Are confabulations representational?
- ERI 149
- Arts and Law, Lectures Talks and Workshops, Research, Students
Philosophy Work in Progress Seminar Series 2018/19
- Speaker: Dr Krystyna Bielecka (University of Warsaw)
- Title: Are confabulations representational?
The Philosophy department's work in progress seminar is an opportunity for the members of staff at Birmingham to present the material they are working on to each other and to the department's postgraduate students.
The seminar meets roughly on fortnightly Wednesdays from 13:00 to 14.00 in the ERI. All welcome!
According to contemporary models of memory, the function of autobiographical memory is rather construction of the self than retrieving own experiences or life events (Dennett, 1991; Schacter, 2012). There are reasons to seriously consider the hypothesis that healthy people tend to confabulate about themselves in their daily lives (Dennett, 1991; Schacter, 2001; Hirstein, 2005). Clinical memory confabulations, however, appear when this memory does not work properly. This is the case of some amnestic patients with Korsakoff’s Syndrome (APA, 2013).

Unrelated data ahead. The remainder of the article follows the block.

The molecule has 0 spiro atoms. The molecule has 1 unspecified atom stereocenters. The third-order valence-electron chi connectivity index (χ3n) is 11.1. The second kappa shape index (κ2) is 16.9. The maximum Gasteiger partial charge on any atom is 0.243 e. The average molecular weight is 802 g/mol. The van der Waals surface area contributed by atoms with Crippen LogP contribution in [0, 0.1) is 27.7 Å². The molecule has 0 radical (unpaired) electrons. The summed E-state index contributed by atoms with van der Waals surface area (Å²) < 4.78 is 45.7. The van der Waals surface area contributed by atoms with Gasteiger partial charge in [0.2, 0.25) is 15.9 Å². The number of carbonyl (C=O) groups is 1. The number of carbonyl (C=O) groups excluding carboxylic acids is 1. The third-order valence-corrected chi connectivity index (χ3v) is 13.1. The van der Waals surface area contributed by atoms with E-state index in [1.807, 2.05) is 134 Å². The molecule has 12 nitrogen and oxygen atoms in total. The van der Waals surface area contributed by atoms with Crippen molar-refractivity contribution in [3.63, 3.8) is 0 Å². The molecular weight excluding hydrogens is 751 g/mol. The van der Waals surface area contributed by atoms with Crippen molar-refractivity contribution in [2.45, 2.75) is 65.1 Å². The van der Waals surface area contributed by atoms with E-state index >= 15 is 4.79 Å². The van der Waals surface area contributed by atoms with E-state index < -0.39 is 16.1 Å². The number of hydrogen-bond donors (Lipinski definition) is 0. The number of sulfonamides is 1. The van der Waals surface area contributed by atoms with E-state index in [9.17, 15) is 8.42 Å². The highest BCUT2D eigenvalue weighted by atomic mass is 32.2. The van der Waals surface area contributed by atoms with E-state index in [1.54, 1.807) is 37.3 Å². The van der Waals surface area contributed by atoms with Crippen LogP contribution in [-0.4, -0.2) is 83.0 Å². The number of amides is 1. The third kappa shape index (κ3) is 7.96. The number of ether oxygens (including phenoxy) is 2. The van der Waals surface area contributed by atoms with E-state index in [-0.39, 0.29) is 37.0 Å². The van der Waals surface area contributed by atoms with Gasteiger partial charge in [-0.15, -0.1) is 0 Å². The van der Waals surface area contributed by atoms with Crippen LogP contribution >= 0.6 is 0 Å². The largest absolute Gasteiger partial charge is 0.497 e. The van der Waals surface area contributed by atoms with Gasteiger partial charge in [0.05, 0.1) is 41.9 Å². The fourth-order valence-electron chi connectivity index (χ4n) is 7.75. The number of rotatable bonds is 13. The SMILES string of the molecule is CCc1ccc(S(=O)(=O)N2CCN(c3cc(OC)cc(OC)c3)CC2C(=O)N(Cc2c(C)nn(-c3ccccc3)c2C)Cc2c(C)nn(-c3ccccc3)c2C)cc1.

In my talk, I will pose a question of whether confabulating in Korsakoff Syndrome can be understood representationally. In the case of severe amnesia caused by Korsakoff’s syndrome, a patient may almost immediately forget an utterance spoken a couple of minutes earlier (for a striking classical case, see the description of Mr. Thompson in Sacks 1985). In such cases, the content of the patient’s mental representation seems to be so vaporous that its role in the patient’s cognitive life is questionable. The patient feels free to produce words that she or he doesn't remember, and it is natural to explain the syndrome with external (therefore, non-mental) representations. So, in Korsakoff's Syndrome, anti-representationalism is plausible. The anti-representational explanations in this case could be narrative (Hutto 2017). In my talk, I will show some reasons to explain clinical confabulating in such patients representationally and pose a hypothesis that clinical confabulating in such patients can be understood as a case of self-representing. It will be further substantiated by applying a teleosemantical coherence-based model of representational system (Bielecka, 2016; Bielecka & Marcinów, 2017).